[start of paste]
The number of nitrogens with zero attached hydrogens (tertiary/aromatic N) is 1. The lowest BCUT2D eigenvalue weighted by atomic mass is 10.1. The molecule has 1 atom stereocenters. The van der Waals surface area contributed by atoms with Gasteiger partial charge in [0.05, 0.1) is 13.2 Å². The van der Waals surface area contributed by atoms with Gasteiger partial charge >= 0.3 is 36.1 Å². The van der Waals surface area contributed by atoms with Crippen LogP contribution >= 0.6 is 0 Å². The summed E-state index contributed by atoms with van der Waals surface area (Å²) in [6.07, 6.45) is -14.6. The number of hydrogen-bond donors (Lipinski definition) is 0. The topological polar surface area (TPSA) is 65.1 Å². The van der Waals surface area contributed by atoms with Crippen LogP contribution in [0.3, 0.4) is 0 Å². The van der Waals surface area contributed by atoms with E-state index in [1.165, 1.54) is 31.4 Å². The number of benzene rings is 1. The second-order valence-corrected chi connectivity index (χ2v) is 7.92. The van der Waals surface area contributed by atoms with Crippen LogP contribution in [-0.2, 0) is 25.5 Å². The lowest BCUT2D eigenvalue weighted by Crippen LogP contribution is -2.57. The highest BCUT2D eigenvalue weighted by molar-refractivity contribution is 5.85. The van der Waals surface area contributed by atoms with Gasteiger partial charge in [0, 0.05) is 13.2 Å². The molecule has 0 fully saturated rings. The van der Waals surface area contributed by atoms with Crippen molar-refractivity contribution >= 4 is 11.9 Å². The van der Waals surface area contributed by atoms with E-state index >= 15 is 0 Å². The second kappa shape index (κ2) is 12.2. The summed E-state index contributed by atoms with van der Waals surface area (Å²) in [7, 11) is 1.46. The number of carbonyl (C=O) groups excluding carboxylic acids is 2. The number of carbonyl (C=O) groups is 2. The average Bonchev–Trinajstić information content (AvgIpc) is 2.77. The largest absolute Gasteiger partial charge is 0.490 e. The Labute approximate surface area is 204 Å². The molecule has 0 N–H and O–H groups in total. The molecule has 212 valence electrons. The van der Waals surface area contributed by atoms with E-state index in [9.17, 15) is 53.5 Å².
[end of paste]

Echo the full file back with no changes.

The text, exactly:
The number of nitrogens with zero attached hydrogens (tertiary/aromatic N) is 1. The lowest BCUT2D eigenvalue weighted by atomic mass is 10.1. The molecule has 1 atom stereocenters. The van der Waals surface area contributed by atoms with Gasteiger partial charge in [0.05, 0.1) is 13.2 Å². The van der Waals surface area contributed by atoms with Gasteiger partial charge >= 0.3 is 36.1 Å². The van der Waals surface area contributed by atoms with Crippen LogP contribution >= 0.6 is 0 Å². The summed E-state index contributed by atoms with van der Waals surface area (Å²) in [6.07, 6.45) is -14.6. The number of hydrogen-bond donors (Lipinski definition) is 0. The topological polar surface area (TPSA) is 65.1 Å². The van der Waals surface area contributed by atoms with Crippen LogP contribution in [0.3, 0.4) is 0 Å². The van der Waals surface area contributed by atoms with E-state index in [1.165, 1.54) is 31.4 Å². The number of benzene rings is 1. The second-order valence-corrected chi connectivity index (χ2v) is 7.92. The van der Waals surface area contributed by atoms with Crippen LogP contribution in [-0.2, 0) is 25.5 Å². The lowest BCUT2D eigenvalue weighted by Crippen LogP contribution is -2.57. The highest BCUT2D eigenvalue weighted by molar-refractivity contribution is 5.85. The van der Waals surface area contributed by atoms with Gasteiger partial charge in [0, 0.05) is 13.2 Å². The molecule has 0 fully saturated rings. The van der Waals surface area contributed by atoms with Crippen molar-refractivity contribution >= 4 is 11.9 Å². The van der Waals surface area contributed by atoms with E-state index >= 15 is 0 Å². The second kappa shape index (κ2) is 12.2. The summed E-state index contributed by atoms with van der Waals surface area (Å²) in [7, 11) is 1.46. The number of carbonyl (C=O) groups excluding carboxylic acids is 2. The number of carbonyl (C=O) groups is 2. The average Bonchev–Trinajstić information content (AvgIpc) is 2.77. The largest absolute Gasteiger partial charge is 0.490 e. The Labute approximate surface area is 204 Å². The molecule has 0 N–H and O–H groups in total. The molecule has 212 valence electrons. The van der Waals surface area contributed by atoms with E-state index in [9.17, 15) is 53.5 Å².